Wild Iris, Frozen Head State Park. Photo by Margaret M Hoff
Spring is the traditional time of year to clean your house from top to bottom. In fact, this practice seems to stem from the Jewish tradition of Passover in which Jews clean their homes to eliminate specific foods for their spring holiday. This practice has been followed for over 3,500 years – and who are we to argue with a cleaning tradition that goes back that long? Moreover, springtime is the best time to clean because it is warm enough to open all of your windows and doors – especially important when you are shaking out those dirty rugs, sweeping the dust bunnies hiding beneath your furniture, and eliminating the dead ladybugs that have gathered in droves upon your windowsills.
While you are eliminating all of those collected dust bunnies and dead bugs, I also suggest that you eliminate the toxins in your home. Several studies over the past decade have come to show that the air pollution inside your home is often higher than the air pollution outdoors. That, my green friends, is really scary thought. Oregon Toxic Alliance has put together a webpage that lists the common household toxins that we all have throughout our house. You can find browse these toxins by category and also find a green alternative for cleaning your home.
Fortunately, you have the power to clean up the air pollution in your home. Some things you can easily avoid (lead paint, chemically laden new carpets & draperies, and air fresheners). Then there are houseplants that can actually eliminate the toxins in your house: benzene, trichloroethylene and formaldehyde. Check out this site explaining the NASA study of what plants eliminate which toxins, so as you know which plants to get next time you are at your local greenhouse. Finally, we can avoid other harmful chemicals by breaking some habits we have had our whole lives, such as cleaning our windows, kitchens, bathrooms, floors, and furniture with harmful toxins.
Is there a way we can clean our houses without these chemicals? Just like concept of spring cleaning, we need to go back to what our ancestors, or at least our great grandparents, used to clean their houses; baking soda and vinegar are the two main ingredients needed to clean any house naturally.
Baking soda is amazing. It can be used for so much more than keeping your refrigerator free of smells.
- Carpets – simply sprinkle some on your carpet, let sit for about half an hour, and then vacuum it up.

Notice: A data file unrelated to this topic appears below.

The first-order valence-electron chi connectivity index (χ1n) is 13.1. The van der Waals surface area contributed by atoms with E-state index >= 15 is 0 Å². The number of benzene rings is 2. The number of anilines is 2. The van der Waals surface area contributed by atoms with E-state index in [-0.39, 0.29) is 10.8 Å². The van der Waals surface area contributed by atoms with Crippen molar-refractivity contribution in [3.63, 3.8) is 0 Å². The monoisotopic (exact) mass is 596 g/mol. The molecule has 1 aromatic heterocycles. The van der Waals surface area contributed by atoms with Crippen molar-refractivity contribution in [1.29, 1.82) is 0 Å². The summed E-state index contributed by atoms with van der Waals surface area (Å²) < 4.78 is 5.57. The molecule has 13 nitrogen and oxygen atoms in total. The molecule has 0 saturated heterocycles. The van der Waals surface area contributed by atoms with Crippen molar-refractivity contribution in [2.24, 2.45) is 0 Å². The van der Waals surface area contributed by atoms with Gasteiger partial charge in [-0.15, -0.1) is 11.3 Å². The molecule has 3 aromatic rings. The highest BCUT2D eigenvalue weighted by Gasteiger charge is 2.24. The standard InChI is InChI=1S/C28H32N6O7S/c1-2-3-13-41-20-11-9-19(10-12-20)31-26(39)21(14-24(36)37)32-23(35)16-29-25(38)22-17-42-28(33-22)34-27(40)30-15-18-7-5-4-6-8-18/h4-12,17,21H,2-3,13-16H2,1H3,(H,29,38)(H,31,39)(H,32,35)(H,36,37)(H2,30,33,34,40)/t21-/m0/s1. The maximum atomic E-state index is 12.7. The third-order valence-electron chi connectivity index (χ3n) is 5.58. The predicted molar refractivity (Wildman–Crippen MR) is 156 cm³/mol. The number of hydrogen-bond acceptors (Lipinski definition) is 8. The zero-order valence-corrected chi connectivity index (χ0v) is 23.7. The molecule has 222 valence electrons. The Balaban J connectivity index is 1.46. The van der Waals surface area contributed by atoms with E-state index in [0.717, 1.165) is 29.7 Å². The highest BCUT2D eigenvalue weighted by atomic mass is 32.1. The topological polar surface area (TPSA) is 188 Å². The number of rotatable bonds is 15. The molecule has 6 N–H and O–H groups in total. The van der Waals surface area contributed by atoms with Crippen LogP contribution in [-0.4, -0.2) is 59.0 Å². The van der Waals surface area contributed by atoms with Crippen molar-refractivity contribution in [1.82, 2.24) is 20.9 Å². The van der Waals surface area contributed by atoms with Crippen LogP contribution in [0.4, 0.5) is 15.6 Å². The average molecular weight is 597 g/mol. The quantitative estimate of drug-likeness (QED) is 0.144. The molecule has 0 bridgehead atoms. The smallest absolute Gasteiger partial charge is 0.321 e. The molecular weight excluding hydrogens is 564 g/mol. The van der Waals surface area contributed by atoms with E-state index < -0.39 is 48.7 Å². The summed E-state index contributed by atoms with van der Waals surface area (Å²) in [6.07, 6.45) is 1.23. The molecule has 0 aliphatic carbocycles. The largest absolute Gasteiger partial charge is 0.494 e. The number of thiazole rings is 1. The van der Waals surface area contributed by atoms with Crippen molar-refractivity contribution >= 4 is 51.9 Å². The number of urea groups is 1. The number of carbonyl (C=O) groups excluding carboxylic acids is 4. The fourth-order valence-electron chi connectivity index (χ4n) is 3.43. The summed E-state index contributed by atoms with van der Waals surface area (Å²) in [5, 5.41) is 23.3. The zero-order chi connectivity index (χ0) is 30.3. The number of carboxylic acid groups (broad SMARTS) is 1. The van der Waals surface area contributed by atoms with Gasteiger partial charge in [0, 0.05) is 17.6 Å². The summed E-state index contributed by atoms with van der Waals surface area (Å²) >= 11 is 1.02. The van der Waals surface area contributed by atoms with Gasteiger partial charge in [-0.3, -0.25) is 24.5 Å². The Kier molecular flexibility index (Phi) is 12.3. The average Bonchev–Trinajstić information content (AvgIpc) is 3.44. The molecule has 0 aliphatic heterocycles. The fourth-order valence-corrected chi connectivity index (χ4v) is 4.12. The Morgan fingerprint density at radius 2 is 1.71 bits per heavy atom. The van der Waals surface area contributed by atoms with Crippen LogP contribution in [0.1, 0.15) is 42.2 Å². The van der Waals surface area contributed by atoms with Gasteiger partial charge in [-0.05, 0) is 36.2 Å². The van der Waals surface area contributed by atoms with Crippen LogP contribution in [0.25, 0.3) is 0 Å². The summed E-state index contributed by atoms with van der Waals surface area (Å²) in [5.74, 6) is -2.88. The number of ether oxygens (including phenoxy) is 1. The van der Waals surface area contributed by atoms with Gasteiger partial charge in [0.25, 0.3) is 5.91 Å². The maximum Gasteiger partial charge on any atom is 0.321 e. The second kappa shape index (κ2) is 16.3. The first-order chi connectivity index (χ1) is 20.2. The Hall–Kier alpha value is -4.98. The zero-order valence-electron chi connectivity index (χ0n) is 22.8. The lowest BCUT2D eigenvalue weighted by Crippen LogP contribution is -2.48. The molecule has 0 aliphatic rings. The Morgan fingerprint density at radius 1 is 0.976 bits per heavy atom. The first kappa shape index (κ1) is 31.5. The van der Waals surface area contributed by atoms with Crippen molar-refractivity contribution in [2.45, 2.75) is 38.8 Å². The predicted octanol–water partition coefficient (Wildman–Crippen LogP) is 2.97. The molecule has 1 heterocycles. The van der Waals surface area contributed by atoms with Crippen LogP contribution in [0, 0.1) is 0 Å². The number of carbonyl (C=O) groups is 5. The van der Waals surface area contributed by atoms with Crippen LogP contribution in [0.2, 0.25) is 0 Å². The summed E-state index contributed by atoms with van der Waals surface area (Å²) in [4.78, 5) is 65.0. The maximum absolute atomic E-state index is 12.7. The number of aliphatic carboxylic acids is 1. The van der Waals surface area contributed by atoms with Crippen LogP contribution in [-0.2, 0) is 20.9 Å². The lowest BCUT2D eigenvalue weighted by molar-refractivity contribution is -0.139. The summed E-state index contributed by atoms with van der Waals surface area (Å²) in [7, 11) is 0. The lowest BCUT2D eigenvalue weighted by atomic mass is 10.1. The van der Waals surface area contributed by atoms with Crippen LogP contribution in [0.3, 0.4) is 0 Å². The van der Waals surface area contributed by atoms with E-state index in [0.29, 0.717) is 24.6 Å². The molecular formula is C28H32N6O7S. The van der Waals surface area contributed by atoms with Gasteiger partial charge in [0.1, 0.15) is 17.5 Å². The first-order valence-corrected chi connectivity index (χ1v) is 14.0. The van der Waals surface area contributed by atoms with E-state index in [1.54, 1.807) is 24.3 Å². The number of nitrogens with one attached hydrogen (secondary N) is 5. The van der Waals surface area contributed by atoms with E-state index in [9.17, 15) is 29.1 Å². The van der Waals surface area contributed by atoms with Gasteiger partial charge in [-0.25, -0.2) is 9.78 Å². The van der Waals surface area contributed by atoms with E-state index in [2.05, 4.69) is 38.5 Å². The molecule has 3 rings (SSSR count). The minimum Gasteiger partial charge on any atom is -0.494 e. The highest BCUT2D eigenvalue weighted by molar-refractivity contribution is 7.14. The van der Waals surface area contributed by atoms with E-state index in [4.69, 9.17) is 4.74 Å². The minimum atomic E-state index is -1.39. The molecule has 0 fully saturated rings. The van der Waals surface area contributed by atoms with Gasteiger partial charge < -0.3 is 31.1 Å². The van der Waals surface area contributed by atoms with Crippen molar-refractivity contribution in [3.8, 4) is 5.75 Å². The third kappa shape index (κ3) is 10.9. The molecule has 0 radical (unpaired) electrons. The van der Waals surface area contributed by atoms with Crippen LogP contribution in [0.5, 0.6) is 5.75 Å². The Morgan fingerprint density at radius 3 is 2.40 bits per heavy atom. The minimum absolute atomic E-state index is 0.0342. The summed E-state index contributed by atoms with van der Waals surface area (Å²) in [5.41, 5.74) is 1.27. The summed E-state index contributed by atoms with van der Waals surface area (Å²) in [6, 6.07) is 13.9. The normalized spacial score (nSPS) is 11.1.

- Ovens – rub down the inside of your oven with a paste made from water and baking soda. Let it sit overnight, and wipe clean with a rag in the morning.
- Kitchens and Bathrooms – baking soda is great for all of the stubborn stains on your stovetop, countertops, sinks, as well as shower stalls and bathtubs. Use a rag (or sponge) to mix baking soda and water and wipe away. If you have tougher stains, simply let the mixture set on the stain for a longer period of time (10 to 20 minutes will usually work well).
Vinegar is amazing as well. I usually use white vinegar.
- Floors – vinegar is great to mop your floors as you simply add to water to it, or you can use it straight, and mop away.
- Windows – use a spray bottle to apply the vinegar to your windows and then wash off dirt with a crumpled newspaper for a streak-free shine.
- Garbage Disposal and Drains – after cleaning your kitchen, splash a little vinegar down the garbage disposal or drain – this with those smells stuck in the pipes.
Vinegar and Baking Soda mixed together makes a natural, safe, fizzing reaction that works perfectly on tough grime in bathroom stalls, toilet bowls and kitchen sinks. Plus, it can unplug your drains. I found this out last week after my husband had shaved in the sink and it was completely clogged. I mixed half and half of vinegar and baking soda and poured it down the drain – the natural fizzing action actually removed the hair from the drain and completely cleared the pipe. I was happily surprised and secretly mad at myself for having wasting all my money in the past on dangerous chemicals like Drano.
Here is an anti-clog drain recipe from a friend – passed down from past generations. This is a once a month treatment to help keep brains clog-free.
In quart jar combine: about 2 tablespoons Salt, 4 tablespoons Baking Soda, and fill the rest of the jar with White Vinegar. Pour down drain – if there is white powder left in the bottom of the jar, add a little more vinegar and pour into drain again. Wait for an hour or two and then flush drain with hot water.
NOTE: Add vinegar only over the drain you are going to pour it down because as soon as you add the vinegar you will start the reaction and it will start to fizz all over the place.
In regards to other green cleaning methods, I’ve found several great sites with green cleaning suggestions: Washington Toxics Coalition, Green Homes, Clean & Green, Sierra Trading Post. Or, you can buy green cleaning products at your local grocery store, such as Seventh Generation, online, or at your local health food store. So start your spring cleaning – and clean up the air pollution that is inside your house!